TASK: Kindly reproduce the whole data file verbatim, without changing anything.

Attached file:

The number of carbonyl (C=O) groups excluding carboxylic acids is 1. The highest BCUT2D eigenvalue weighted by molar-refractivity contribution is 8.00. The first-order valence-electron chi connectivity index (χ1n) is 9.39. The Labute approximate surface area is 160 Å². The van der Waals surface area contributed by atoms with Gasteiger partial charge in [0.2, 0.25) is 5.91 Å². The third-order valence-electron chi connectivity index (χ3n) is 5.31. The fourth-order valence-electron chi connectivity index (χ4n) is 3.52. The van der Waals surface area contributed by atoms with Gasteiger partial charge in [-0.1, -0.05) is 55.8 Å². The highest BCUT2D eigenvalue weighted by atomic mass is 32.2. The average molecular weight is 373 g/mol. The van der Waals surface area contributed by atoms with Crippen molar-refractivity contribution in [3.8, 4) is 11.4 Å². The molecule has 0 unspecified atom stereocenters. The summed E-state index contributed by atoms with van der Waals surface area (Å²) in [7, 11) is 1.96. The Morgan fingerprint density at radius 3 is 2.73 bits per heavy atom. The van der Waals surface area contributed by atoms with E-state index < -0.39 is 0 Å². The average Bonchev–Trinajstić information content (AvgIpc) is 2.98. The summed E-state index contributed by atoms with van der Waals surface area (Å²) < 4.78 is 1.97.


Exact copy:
The number of carbonyl (C=O) groups excluding carboxylic acids is 1. The highest BCUT2D eigenvalue weighted by molar-refractivity contribution is 8.00. The first-order valence-electron chi connectivity index (χ1n) is 9.39. The Labute approximate surface area is 160 Å². The van der Waals surface area contributed by atoms with Gasteiger partial charge in [0.2, 0.25) is 5.91 Å². The third-order valence-electron chi connectivity index (χ3n) is 5.31. The fourth-order valence-electron chi connectivity index (χ4n) is 3.52. The van der Waals surface area contributed by atoms with Gasteiger partial charge in [-0.1, -0.05) is 55.8 Å². The highest BCUT2D eigenvalue weighted by atomic mass is 32.2. The average molecular weight is 373 g/mol. The van der Waals surface area contributed by atoms with Crippen molar-refractivity contribution in [3.8, 4) is 11.4 Å². The molecule has 0 unspecified atom stereocenters. The summed E-state index contributed by atoms with van der Waals surface area (Å²) in [7, 11) is 1.96. The Morgan fingerprint density at radius 3 is 2.73 bits per heavy atom. The van der Waals surface area contributed by atoms with E-state index < -0.39 is 0 Å². The average Bonchev–Trinajstić information content (AvgIpc) is 2.98. The summed E-state index contributed by atoms with van der Waals surface area (Å²) < 4.78 is 1.97.